Dull “Witch” Pales Next to Original
For some inexplicable reason, director Adam Wingard has gained the reputation of being some sort of horror craftsman among aficionados of the genre. Based on his previous work (V/H/S, You’re Next, and others), this can only mean that the standards of modern fright-film fans have fallen very low indeed. A master of confusion rather than suspense, Wingard, while capable of creating a genuinely eerie tone, fails when it comes to following through with a disturbing or even mildly frightening punchline. While the “less is more” approach is often a plus when making a horror film, the director’s “less is less” method, which has mistakenly been seen as arty, results in more frustration than fright.
This is why Wingard is a dismal choice for Blair Witch, Lionsgate’s foolish attempt to jumpstart a franchise that quickly petered out when the first sequel to The Blair Witch Project was rejected by audiences, as they quickly recognized it for the turkey it was. Hopefully, today’s audiences will have a similar response as Wingard’s film is a dull, confused production that lacks not only lacks scare, but a basic understanding of how to construct of film of this sort.
The connection to the original film is tenuous at best. Seems that James (James Allen McCune) was the little brother of Heather, who went missing in the Blair Woods some 16 years ago. Now, footage has been found of the last moments of two hikers who went missing. Posted on-line, James pours over it again and again and is convinced he sees his sister in this gruesome video. He convinces his buddy Peter (Brandon Scott) and his girlfriend Ashley (Corbin Reid) to go out into the woods with him to look for his sister. Another friend, Lisa (Callie Hernandez), decides to tag along to record the adventure for her documentary film class, while the two who posted the video (Wes Robinson & Valorie Curry) join them as well.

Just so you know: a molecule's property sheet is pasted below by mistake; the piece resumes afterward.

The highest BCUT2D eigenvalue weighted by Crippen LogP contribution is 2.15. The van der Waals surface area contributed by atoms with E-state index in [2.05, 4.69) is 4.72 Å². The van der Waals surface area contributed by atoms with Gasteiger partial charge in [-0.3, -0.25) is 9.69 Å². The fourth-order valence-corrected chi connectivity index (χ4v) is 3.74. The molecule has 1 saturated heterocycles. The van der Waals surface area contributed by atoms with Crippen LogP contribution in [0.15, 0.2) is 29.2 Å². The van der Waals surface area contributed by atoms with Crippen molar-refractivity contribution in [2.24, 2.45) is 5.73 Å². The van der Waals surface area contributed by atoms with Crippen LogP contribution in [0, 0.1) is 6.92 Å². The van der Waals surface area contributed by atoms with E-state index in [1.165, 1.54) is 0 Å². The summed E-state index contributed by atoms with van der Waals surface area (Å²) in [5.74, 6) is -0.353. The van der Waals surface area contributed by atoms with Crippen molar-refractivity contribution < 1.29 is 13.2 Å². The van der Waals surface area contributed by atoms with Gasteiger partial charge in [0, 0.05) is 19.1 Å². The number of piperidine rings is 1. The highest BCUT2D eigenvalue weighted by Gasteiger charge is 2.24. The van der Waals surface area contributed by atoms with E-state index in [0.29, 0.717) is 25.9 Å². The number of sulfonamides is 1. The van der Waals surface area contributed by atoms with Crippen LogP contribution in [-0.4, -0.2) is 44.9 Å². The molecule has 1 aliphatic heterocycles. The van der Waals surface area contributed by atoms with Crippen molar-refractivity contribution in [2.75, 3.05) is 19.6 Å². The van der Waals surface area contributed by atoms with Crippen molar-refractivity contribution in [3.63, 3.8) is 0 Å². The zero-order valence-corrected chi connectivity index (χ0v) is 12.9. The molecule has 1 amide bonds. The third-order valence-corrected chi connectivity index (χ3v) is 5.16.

Part of the genius of The Blair Witch Project was the sense of claustrophobia directors Daniel Myrick and Eduardo Sanchez were able to create by only using two cameras. With only two perspectives to cut between, the audience felt as trapped and vulnerable as the characters. We shared in their limited perspective, making what we couldn’t see more terrifying than anything a special effects maestro could concoct. Wingard goes the other direction, using nine different cameras, which immediately diffuses the tension. In being able to cut back and forth from so many points of view, “Witch” has the look and feel of a traditional Hollywood film, while its sprawling visual approach leads to confusion and frustration rather than claustrophobia and fright.
The script by Simon Barrett is simply a pastiche of familiar moments from the first film and there’s nary a fresh plot twist in sight. Other than a nice little piece of body horror, Witch depends on far too many jump scares to be effective while its one imaginatively gruesome moment is negated due to Wingard’s inability to stage a simple static shot. Shots of the ground going by in a blur, he’s mastered; anything that demands visual clarity eludes him.
Truth be told, any attempt to revisit, remake, reboot The Blair Witch Project is a fool’s errand. It remains one of the great classics of the horror genre that cannot be improved or expanded on. But as long as there’s a studio intent on squeezing a buck or two out of a gullible audience, we’ll be forced to sit through inept work like ”Blair Witch.”